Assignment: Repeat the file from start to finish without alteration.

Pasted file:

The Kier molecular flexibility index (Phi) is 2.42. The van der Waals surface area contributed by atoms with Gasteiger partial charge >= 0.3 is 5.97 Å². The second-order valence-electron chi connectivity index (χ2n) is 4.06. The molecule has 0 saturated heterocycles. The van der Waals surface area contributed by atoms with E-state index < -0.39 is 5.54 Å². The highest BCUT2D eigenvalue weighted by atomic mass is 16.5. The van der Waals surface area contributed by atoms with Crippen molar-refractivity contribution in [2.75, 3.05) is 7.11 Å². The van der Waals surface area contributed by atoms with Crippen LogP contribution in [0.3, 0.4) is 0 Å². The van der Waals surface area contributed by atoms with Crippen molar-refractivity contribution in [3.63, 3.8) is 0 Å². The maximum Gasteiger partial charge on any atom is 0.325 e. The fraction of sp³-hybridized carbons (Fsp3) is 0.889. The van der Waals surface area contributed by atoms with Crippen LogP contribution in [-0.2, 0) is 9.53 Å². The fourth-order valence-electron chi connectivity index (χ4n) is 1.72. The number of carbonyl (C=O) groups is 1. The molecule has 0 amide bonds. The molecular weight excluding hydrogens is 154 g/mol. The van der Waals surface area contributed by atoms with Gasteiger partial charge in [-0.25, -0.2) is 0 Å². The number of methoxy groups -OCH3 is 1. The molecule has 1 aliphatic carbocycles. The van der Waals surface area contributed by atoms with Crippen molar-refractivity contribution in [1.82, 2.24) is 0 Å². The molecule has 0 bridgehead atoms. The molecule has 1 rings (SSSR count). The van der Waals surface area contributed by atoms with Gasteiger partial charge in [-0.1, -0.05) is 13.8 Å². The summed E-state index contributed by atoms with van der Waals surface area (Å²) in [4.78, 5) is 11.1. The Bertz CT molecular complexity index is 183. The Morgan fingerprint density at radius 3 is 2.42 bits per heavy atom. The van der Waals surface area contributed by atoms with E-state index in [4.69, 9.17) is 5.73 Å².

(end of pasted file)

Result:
The Kier molecular flexibility index (Phi) is 2.42. The van der Waals surface area contributed by atoms with Gasteiger partial charge >= 0.3 is 5.97 Å². The second-order valence-electron chi connectivity index (χ2n) is 4.06. The molecule has 0 saturated heterocycles. The van der Waals surface area contributed by atoms with E-state index < -0.39 is 5.54 Å². The highest BCUT2D eigenvalue weighted by atomic mass is 16.5. The van der Waals surface area contributed by atoms with Crippen molar-refractivity contribution in [2.75, 3.05) is 7.11 Å². The van der Waals surface area contributed by atoms with Crippen LogP contribution in [0.3, 0.4) is 0 Å². The van der Waals surface area contributed by atoms with Crippen molar-refractivity contribution in [3.63, 3.8) is 0 Å². The maximum Gasteiger partial charge on any atom is 0.325 e. The fraction of sp³-hybridized carbons (Fsp3) is 0.889. The van der Waals surface area contributed by atoms with Crippen LogP contribution in [-0.2, 0) is 9.53 Å². The fourth-order valence-electron chi connectivity index (χ4n) is 1.72. The number of carbonyl (C=O) groups is 1. The molecule has 0 amide bonds. The molecular weight excluding hydrogens is 154 g/mol. The van der Waals surface area contributed by atoms with Gasteiger partial charge in [-0.25, -0.2) is 0 Å². The number of methoxy groups -OCH3 is 1. The molecule has 1 aliphatic carbocycles. The van der Waals surface area contributed by atoms with Crippen molar-refractivity contribution in [1.82, 2.24) is 0 Å². The molecule has 0 bridgehead atoms. The molecule has 1 rings (SSSR count). The van der Waals surface area contributed by atoms with Gasteiger partial charge in [-0.1, -0.05) is 13.8 Å². The summed E-state index contributed by atoms with van der Waals surface area (Å²) in [4.78, 5) is 11.1. The Bertz CT molecular complexity index is 183. The Morgan fingerprint density at radius 3 is 2.42 bits per heavy atom. The van der Waals surface area contributed by atoms with E-state index in [4.69, 9.17) is 5.73 Å².